Late summer into fall can be a very active time for ticks, and landscapers are particularly at risk for tick borne illnesses. Lately, ticks have garnered headlines for a variety of reasons. In mid-July, ticks made news, rather bizarrely, when the House passed an amendment calling for the Defense Department’s Inspector General to conduct a review into whether the Pentagon experimented with ticks and other blood sucking insects for use as biological weapons between 1950 and 1975. While many believe it’s simply a conspiracy theory run amok, no one can deny the current concern over expanding geographic ranges for ticks, a new tick species, and increasing cases of illness.
While everyone’s heard of Lyme and Rocky Mountain Spotted Fever, new diseases are now entering public awareness, such as Powassan virus. On August 1, a resident of Gardiner, NY was the first person in the state to die from the virus, a rare and often serious disease spread by infected ticks. While the Ulster County Department of Health reported the resident had underlying health conditions, 12 other people have died in the past decade. And the total number of cases are rising from numbers like six to 16 annually in the years around 2010, to 21 to 34 cases per year in the past three years, according to the Centers for Disease Control (CDC).
In fact, over the past two decades, seven new tickborne germs that can cause illness have been identified in the U.S., says the CDC, and record numbers of tickborne diseases were reported in 2017 for a total of 59,349, up from 48,610 in 2016. Additionally, the number of reported Lyme cases has tripled since the late 1990s with the number of counties in the northeastern and upper midwestern U.S. considered high risk for Lyme increasing by more than 300% between 1993 and 2012.
Aside from infections, Alpha-gal allergy, which causes a serious reaction to meat, is another strange but serious condition that people are just starting to hear about. Recent studies in the U.S. and other countries suggest ticks may play a role in this allergy but research is ongoing. It’s actually an allergy to the alpha-gal sugar molecule, found in most mammals and products made from mammals. According to the CDC, symptoms commonly appear three to six hours after eating meat or exposure to products with alpha-gal, and can include rash, hives, difficulty breathing, a drop in blood pressure, dizziness or fainting, nausea or vomiting, and severe stomach pain. The allergy can even be life threatening. The majority of cases have been reported in the southeastern and Midwestern U.S. in people over 50 years old.
New Tick Species
While some illnesses are becoming more prevalent, so are new tick species, such as the Asian longhorned tick. Not normally found in the Western Hemisphere, they were reported for the first time in the U.S. just two years ago, in 2017. As of August 1, they have been found in: Arkansas, Connecticut, Delaware, Kentucky, Maryland, North Carolina, New Jersey, Pennsylvania, Tennessee, Virginia, and West Virginia. While bites from these ticks in other countries can make people and animals seriously ill, no harmful germs have been found in the U.S. ticks as of August 1 and research is ongoing, reports the CDC.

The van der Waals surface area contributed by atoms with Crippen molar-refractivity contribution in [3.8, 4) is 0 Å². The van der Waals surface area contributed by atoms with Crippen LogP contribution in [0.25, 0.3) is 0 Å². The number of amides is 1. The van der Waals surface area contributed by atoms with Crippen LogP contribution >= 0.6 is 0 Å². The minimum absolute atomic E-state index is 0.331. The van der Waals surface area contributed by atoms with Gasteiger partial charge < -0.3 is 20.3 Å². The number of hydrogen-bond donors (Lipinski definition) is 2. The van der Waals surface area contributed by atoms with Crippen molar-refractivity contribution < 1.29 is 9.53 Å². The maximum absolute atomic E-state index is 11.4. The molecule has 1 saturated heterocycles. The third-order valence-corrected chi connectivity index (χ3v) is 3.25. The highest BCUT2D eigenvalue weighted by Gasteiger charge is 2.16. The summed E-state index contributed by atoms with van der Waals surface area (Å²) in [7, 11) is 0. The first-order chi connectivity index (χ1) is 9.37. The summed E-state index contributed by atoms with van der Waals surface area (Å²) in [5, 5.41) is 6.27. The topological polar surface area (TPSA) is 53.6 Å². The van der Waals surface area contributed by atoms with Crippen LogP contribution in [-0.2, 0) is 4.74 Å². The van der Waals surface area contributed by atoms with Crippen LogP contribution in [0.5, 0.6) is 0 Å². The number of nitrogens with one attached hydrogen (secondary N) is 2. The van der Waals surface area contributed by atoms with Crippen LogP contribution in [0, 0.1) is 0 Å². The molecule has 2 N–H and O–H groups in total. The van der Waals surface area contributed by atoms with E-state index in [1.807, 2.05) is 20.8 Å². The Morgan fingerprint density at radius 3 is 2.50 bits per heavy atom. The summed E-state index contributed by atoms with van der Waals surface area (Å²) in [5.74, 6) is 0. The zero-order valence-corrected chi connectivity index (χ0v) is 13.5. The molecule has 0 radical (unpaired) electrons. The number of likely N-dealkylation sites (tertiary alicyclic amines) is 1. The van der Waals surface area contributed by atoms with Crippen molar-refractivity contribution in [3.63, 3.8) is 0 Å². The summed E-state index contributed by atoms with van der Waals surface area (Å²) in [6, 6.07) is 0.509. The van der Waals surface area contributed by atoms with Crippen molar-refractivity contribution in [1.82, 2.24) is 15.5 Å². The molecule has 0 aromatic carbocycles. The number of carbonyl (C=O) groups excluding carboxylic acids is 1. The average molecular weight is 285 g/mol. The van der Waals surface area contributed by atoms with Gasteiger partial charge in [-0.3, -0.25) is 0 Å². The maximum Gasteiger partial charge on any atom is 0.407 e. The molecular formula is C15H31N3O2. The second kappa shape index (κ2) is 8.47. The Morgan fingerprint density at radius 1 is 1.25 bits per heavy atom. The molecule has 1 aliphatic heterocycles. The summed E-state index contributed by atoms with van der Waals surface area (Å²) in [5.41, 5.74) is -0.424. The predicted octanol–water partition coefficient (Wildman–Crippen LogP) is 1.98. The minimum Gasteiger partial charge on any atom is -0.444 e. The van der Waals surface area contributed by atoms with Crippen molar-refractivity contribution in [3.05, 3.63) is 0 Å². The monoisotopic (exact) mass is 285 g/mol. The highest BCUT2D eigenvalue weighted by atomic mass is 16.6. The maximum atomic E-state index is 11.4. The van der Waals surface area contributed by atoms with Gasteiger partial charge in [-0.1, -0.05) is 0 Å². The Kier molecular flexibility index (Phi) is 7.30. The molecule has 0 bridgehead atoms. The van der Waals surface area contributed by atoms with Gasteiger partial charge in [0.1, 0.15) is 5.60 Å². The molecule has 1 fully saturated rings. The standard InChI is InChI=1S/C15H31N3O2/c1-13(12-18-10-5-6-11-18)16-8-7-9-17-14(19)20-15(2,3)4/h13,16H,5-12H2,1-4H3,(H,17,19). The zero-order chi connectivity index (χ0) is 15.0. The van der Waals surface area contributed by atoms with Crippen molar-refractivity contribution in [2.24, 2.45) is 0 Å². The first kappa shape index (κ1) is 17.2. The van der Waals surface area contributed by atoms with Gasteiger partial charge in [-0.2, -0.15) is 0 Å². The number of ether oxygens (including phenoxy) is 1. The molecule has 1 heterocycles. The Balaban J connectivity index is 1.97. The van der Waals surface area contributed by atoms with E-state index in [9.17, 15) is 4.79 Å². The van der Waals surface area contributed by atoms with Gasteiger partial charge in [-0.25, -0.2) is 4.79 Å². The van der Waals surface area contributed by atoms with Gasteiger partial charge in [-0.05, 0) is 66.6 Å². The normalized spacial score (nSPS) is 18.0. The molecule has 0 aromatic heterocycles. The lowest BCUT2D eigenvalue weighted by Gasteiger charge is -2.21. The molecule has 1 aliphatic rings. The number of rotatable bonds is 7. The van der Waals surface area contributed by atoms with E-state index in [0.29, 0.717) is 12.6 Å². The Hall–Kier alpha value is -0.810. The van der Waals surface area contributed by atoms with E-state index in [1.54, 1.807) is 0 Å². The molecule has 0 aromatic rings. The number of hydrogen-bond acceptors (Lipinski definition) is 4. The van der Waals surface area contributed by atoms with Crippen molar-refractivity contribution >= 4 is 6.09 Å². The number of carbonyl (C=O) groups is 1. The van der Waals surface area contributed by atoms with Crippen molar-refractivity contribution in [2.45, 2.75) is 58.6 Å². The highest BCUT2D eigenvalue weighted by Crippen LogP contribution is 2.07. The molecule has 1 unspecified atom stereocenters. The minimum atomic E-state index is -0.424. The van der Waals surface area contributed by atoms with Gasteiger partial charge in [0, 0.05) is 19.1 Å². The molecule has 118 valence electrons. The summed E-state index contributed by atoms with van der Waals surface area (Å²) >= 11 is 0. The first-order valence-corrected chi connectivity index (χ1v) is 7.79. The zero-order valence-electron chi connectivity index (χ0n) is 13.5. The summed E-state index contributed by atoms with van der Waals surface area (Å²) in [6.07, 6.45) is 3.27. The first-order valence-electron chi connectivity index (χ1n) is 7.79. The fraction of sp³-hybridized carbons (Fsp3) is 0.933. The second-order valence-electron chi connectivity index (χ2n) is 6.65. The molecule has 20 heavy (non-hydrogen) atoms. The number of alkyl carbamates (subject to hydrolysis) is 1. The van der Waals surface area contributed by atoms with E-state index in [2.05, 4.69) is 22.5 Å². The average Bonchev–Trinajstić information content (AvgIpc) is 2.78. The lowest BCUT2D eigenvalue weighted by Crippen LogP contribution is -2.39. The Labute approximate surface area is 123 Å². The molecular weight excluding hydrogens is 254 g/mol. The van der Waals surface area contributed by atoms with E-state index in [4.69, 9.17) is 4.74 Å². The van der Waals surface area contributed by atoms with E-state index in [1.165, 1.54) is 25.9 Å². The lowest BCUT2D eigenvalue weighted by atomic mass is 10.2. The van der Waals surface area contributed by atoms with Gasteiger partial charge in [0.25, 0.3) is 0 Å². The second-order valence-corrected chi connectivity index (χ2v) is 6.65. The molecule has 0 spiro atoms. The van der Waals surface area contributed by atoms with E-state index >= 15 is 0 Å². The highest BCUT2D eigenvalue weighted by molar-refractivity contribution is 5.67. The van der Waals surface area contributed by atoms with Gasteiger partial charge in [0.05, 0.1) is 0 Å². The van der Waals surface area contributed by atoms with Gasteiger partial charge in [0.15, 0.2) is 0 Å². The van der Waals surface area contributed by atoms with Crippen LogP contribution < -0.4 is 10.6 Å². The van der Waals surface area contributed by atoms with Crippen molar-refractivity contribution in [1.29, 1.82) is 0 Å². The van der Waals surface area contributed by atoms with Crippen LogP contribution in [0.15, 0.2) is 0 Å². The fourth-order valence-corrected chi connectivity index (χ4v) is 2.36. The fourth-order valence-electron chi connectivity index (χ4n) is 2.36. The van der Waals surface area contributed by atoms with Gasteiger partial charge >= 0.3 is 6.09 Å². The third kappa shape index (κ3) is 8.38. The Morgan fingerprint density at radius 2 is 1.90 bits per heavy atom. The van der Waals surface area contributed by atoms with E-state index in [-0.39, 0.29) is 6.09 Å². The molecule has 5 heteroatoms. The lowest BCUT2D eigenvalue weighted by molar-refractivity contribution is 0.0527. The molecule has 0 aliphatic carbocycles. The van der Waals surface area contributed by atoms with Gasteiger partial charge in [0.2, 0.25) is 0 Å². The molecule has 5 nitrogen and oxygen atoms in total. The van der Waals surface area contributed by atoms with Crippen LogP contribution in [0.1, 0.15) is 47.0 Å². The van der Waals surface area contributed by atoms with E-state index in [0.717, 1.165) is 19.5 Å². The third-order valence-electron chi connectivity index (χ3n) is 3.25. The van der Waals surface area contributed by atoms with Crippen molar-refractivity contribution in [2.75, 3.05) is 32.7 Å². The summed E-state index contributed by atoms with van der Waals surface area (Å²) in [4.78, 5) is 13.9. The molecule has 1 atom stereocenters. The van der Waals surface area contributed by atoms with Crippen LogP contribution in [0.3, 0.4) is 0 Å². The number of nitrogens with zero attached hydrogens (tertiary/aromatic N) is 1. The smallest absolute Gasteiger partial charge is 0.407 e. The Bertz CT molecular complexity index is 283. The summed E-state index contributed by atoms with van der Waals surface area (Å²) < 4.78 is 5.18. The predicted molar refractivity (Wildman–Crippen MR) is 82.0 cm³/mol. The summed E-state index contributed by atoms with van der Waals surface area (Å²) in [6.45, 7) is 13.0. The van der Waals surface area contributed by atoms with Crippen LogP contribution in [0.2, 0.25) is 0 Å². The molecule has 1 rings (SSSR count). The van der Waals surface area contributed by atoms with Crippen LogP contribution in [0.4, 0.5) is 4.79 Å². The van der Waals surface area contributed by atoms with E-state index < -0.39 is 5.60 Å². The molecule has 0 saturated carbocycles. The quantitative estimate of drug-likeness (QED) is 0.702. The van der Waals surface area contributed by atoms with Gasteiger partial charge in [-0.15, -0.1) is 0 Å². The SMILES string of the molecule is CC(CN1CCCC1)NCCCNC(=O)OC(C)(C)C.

Since there are regional differences in tick species and disease prevalence, it can be confusing to understand risks specific to your area. There are seven different types of ticks that bite humans in the U.S. and approximately a dozen different diseases. However, in the continental U.S. some diseases occur more frequently than others, according to the CDC. Reported cases of Lyme disease, anaplasmosis, babesiosis, and Powassan virus disease are concentrated in the Northeast, mid-Atlantic, and upper Midwest, with pockets of lower risk along the West Coast.
Other serious tickborne diseases include Rocky Mountain spotted fever, ehrlichiosis, and Rickettsia parkeri rickettsiosis. More than 60% of spotted fever rickettsiosis cases (including RMSF) occur in five states: Arkansas, Missouri, North Carolina, Oklahoma, and Tennessee.
For maps by tick species, including geographic range, accompanying diseases, and general tips, visit here.
So what’s the best way to manage tick risk for you and your employees? Here are some summarized recommendations from the National Institute for Occupational Safety and Health (NIOSH):
- Provide training that includes information on the risks of exposure and infection; how workers can protect themselves from ticks; and the importance of the timely reporting of workplace illnesses and injuries.
- Recommend that workers wear light-colored long-sleeved shirts, long pants, socks, and hat when possible or provide these options in uniforms. Tuck pants into socks.
- Provide workers with repellents (containing 20% to 30% DEET) to use on their skin and clothing.
- Provide workers with insecticides (such as permethrin) to provide greater protection. Permethrin can be used on clothing, but not skin. One application of permethrin to pants, socks, and shoes typically stays effective through several washings. Pre-treated clothing is available and remains protective for many (up to 70) washings.
- Be especially vigilant working at sites with woods, bushes, tall grass, and leaf litter. To reduce tick populations at a site: remove leaf litter; remove, mow, or cut back tall grass and brush; control rodent and small mammal populations; and discourage deer activity (look for more on this next week at on the Turf website).
- Workers should check their skin and clothes for ticks every day with a full length or handheld mirror. Removing ticks within 24 hours reduces the risk of being infected. Wash and dry (or simply dry) work clothes in a hot dryer for 10 minutes to kill any ticks present.